Wealthy Nova Scotia thief who filled home with pilfered artifacts, art has died


A man who filled his suburban lakeside home with historic artifacts and art stolen over decades of pilfering so stealthy that many of his targets didn’t even know they’d been victimized has died.John Mark Tillmann was 57.The wealthy Tillmann – he owned both a Porsche and BMW – stole from universities, libraries, museums, antique dealers and private collections across Atlantic Canada.Global NewsHelp us improve Globalnews.caGlobal NewsTake the survey now!Story continues below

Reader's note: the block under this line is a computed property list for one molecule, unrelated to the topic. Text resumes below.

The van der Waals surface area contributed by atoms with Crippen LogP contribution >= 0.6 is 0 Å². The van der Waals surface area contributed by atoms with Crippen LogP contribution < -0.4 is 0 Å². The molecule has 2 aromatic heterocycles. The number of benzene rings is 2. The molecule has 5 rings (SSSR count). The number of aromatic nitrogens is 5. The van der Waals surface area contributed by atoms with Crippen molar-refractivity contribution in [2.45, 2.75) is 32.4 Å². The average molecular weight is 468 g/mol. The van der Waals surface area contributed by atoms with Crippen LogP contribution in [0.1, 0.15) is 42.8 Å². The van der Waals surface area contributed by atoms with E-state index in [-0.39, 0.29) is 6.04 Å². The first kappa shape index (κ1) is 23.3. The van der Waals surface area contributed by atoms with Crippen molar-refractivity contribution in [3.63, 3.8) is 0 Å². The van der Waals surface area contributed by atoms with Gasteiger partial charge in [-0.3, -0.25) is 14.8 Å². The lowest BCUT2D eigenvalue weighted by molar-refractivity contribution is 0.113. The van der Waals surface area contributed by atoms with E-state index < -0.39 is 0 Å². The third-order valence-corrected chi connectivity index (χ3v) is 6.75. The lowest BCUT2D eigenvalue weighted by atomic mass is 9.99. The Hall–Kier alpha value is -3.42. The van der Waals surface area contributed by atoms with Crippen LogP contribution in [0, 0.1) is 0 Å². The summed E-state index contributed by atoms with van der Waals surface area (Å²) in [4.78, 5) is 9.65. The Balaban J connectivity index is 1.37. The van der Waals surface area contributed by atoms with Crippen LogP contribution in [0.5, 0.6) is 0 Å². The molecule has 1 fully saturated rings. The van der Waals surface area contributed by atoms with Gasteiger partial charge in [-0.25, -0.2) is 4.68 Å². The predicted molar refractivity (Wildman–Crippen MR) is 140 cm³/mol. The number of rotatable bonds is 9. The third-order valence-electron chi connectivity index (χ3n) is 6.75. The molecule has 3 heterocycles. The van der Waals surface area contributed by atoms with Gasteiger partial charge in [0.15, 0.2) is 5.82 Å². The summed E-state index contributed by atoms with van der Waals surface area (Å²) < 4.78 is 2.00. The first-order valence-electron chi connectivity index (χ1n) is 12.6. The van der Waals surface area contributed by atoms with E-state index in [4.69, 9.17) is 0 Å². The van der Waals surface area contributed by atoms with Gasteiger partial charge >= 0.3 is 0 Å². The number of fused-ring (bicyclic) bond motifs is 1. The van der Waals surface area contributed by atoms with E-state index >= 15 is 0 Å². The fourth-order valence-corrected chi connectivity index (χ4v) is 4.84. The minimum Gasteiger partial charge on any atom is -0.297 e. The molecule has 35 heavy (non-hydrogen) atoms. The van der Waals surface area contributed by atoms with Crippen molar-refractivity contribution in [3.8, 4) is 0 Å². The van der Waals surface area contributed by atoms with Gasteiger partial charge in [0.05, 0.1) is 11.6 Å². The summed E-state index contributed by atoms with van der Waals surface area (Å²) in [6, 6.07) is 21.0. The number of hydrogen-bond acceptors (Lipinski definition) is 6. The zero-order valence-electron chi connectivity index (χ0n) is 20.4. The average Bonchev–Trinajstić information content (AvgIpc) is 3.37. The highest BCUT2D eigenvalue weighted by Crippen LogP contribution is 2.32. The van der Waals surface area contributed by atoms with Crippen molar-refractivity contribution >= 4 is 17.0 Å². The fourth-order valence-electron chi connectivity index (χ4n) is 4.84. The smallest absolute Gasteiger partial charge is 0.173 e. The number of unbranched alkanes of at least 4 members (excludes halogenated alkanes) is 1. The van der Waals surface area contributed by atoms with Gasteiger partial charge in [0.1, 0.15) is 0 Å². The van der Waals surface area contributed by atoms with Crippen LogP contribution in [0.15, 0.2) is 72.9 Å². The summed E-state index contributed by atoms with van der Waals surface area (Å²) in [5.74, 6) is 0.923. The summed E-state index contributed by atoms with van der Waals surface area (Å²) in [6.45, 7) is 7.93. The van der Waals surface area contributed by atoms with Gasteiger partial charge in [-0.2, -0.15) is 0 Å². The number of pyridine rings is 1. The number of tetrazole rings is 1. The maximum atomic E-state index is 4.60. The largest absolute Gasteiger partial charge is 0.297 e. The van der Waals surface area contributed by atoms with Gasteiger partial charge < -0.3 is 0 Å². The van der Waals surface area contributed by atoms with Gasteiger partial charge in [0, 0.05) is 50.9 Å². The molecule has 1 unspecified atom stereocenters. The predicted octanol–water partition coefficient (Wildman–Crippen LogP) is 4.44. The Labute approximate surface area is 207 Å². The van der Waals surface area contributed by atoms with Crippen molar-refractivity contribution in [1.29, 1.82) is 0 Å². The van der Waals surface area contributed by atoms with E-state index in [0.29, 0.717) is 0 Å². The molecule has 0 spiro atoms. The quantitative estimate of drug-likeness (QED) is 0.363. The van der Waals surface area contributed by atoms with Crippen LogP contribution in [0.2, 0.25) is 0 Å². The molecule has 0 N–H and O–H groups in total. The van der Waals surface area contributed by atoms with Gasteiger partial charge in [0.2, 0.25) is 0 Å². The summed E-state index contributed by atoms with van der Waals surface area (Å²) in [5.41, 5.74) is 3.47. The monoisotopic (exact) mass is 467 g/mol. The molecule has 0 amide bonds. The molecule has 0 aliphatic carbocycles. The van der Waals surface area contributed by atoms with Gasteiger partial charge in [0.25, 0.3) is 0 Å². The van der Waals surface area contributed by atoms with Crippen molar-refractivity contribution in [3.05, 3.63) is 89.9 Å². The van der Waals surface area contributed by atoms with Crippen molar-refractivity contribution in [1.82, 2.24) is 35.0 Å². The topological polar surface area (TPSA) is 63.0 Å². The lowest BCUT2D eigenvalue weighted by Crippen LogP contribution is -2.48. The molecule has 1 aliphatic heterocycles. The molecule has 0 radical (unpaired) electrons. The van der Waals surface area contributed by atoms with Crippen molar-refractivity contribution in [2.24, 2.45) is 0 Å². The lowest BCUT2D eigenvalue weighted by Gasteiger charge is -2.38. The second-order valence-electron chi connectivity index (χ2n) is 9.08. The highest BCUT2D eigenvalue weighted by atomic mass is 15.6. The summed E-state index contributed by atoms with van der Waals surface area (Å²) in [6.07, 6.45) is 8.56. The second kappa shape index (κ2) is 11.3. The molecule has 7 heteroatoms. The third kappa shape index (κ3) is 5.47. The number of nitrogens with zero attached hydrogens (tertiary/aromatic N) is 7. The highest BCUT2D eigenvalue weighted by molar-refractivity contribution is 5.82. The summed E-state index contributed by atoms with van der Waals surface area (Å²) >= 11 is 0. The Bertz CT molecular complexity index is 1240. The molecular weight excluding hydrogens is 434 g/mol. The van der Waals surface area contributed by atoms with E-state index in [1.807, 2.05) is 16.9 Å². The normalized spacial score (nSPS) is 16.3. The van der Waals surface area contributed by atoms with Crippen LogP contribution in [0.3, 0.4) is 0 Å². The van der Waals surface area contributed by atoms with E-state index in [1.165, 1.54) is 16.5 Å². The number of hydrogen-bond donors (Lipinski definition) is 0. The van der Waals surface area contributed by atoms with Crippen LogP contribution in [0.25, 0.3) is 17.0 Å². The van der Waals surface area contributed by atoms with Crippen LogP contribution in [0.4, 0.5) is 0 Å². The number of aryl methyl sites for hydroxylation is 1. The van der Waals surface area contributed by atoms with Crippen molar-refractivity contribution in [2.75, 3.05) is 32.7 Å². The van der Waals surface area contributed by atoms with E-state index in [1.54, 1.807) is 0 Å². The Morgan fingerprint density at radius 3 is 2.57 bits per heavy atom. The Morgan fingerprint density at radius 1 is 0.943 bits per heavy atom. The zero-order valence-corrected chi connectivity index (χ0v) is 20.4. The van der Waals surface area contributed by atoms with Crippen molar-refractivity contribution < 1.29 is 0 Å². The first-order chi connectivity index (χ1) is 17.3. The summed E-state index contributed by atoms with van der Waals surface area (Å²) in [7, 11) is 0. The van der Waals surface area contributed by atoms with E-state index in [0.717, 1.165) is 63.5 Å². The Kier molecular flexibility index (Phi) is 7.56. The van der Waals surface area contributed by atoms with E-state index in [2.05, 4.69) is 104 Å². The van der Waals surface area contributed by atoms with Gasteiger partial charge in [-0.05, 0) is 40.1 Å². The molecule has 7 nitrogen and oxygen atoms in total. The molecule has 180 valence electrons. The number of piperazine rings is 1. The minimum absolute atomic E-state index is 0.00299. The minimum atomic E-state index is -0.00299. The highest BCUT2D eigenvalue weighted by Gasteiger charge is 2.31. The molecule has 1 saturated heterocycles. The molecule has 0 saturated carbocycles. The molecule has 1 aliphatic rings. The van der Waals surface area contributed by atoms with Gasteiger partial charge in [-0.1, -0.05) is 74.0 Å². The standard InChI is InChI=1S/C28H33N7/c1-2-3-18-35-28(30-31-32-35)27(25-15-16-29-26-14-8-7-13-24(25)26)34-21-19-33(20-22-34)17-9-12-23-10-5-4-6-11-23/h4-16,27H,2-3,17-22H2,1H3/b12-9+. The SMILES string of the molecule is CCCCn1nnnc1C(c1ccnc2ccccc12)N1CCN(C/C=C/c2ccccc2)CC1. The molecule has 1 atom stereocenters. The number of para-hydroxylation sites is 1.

Among about 1,300 items seized by police from his two-storey home in Fall River, north of Halifax: Early editions of Daniel Defoe’s 1719 classic “Robinson Crusoe” and a 1758 letter written by Gen. James Wolfe.There was also a spear. A gas mask. A glass lantern. A model canoe. Paintings depicting centuries-old scenes. A brass telescope. An 1819 watercolour from Nova Scotia’s legislative library.Many of the institutions weren’t even aware the items had been stolen.READ MORE: Infamous artifact thief John Tillman granted day parole extensionTillmann was caught when RCMP pulled him over in a July 2012 traffic stop and found the Wolfe letter, which the British general had written to an uncle in Dublin.It had disappeared from Dalhousie University’s archives years earlier.Dalhousie archivist Mike Moosberger said they realized the letter was missing after a 2009 inventory, but no one knew whether it had been stolen or merely misplaced. Similar Wolfe letters have fetched US$18,000 at auction, he said.The letter was returned to Dalhousie after Tillmann’s arrest, but it had been torn and was missing some writing.Moosberger refused to comment Thursday on Tillmann’s death, other than to note “enhanced security protocols … have been put in place” since the theft.“Beyond that, I don’t believe there is anything else to say,” he said.Tillmann died two days before Christmas in Musquodoboit Harbour, according to a certificate of death obtained by CTV, which first reported the story of the infamous art thief’s death this week.Tillmann had been charged with trying to kill his mother in 2009, and also served a two-year sentence for extorting, assaulting and threatening an ex-girlfriend. Media reports have also documented a history of racism and anti-Semitism.But it was the art and artifact thefts that drew the most attention to Tillmann.WATCH: John Mark Tillman sentenced to 9 years in prison

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